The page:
From Russia to Bengal to Palm Beach, Randall Packard’s far-ranging narrative traces the natural and social forces that help malaria spread and make it deadly. He finds that war, land development, crumbling health systems, and globalization—coupled with climate change and changes in the distribution and flow of water—create conditions in which malaria's carrier mosquitoes thrive. The combination of these forces, Packard contends, makes the tropical regions today a perfect home for the disease.
Authoritative, fascinating, and eye-opening, this short history of malaria concludes with policy recommendations for improving control strategies and saving lives.
In A History of Global Health, Randall M. Packard argues that global-health initiatives have saved millions of lives but have had limited impact on the overall health of people living in underdeveloped areas, where health-care workers are poorly paid, infrastructure and basic supplies such as disposable gloves, syringes, and bandages are lacking, and little effort has been made to address the underlying social and economic determinants of ill health. Global-health campaigns have relied on the application of biomedical technologies—vaccines, insecticide-treated nets, vitamin A capsules—to attack specific health problems but have failed to invest in building lasting infrastructure for managing the ongoing health problems of local populations.
Designed to be read and taught, the book offers a critical historical view, providing historians, policy makers, researchers, program managers, and students with an essential new perspective on the formation and implementation of global-health policies and practices.
Humphreys approaches malaria from three perspectives: the parasite's biological history, the medical response to it, and the patient's experience of the disease. It addresses numerous questions including how the parasite thrives and eventually becomes vulnerable, how professionals came to know about the parasite and learned how to fight them, and how people view the disease and came to the point where they could understand and support the struggle against it.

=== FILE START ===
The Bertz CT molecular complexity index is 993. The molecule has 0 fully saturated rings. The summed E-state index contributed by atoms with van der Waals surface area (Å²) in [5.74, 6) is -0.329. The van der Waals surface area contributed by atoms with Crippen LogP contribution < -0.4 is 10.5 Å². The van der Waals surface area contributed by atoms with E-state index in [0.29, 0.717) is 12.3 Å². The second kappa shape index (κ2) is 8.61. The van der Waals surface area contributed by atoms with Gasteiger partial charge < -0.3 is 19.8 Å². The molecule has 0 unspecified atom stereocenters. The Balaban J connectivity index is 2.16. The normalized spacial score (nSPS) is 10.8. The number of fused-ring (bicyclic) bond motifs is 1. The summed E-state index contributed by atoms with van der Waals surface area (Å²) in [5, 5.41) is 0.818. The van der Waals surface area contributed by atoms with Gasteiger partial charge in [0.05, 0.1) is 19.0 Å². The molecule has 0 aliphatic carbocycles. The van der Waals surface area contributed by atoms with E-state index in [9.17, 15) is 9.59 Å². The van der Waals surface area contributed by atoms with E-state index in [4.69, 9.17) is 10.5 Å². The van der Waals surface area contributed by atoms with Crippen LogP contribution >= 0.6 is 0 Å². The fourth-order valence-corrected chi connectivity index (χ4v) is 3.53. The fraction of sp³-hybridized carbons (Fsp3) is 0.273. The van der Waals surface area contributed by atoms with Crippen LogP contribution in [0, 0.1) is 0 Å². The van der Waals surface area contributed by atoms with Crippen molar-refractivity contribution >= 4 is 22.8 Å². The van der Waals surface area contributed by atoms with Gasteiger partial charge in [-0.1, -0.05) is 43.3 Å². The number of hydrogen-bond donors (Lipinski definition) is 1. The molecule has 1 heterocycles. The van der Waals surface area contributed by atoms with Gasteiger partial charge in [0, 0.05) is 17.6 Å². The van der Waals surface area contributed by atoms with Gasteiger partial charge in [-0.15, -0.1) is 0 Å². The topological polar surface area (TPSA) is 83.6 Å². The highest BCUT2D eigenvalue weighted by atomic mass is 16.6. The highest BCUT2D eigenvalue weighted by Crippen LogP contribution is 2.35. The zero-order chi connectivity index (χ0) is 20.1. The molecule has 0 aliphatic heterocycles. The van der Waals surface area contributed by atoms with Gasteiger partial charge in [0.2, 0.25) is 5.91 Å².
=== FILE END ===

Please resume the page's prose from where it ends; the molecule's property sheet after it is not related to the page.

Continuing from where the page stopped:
In addition Malaria: Poverty, Race, and Public Health in the United States argues that malaria control was central to the evolution of local and federal intervention in public health, and demonstrates the complex interaction between poverty, race, and geography in determining the fate of malaria.-- Randall M. Packard, Department of History, Emory University
Marian Moser Jones illustrates the tension between the organization’s founding principles of humanity and neutrality and the political, economic, and moral pressures that sometimes caused it to favor one group at the expense of another.
This expansive book narrates the stories of:
• U.S. natural disasters such as the Jacksonville yellow fever epidemic of 1888, the Sea Islands hurricane of 1893, and the 1906 San Francisco earthquake• crises abroad, including the 1892 Russian famine and the Armenian massacres of 1895–96• efforts to help civilians affected by the civil war in Cuba• power struggles within the American Red Cross leadership and subsequent alliances with the American government• the organization's expansion during World War I• race riots in East St. Louis, Chicago, and Tulsa between 1917 and 1921• help for African American and white Southerners after the Mississippi flood of 1927• relief projects during the Dust Bowl and after the New Deal
An epilogue relates the history of the American Red Cross since the beginning of World War II and illuminates the organization's current practices as well as its international reputation.-- Manon S. Parry, University of Amsterdam
In this lively and comprehensive portrait of the mosquito, its role in history, and its threat to mankind, Spielman and D'Antonio take a mosquito's-eye view of nature and man. They show us how mosquitoes breed, live, mate, and die, and introduce us to their enemies, both natural and man-made. The authors present tragic and often grotesque examples of how the mosquito has insinuated itself into human history, from the malaria that devastated invaders of ancient Rome to the current widespread West Nile fever panic. Filled with little-known facts and remarkable anecdotes that bring this tiny being into larger focus, Mosquito offers fascinating, alarming, and convincing evidence that the sooner we get to know this pesky insect, the better off we'll be.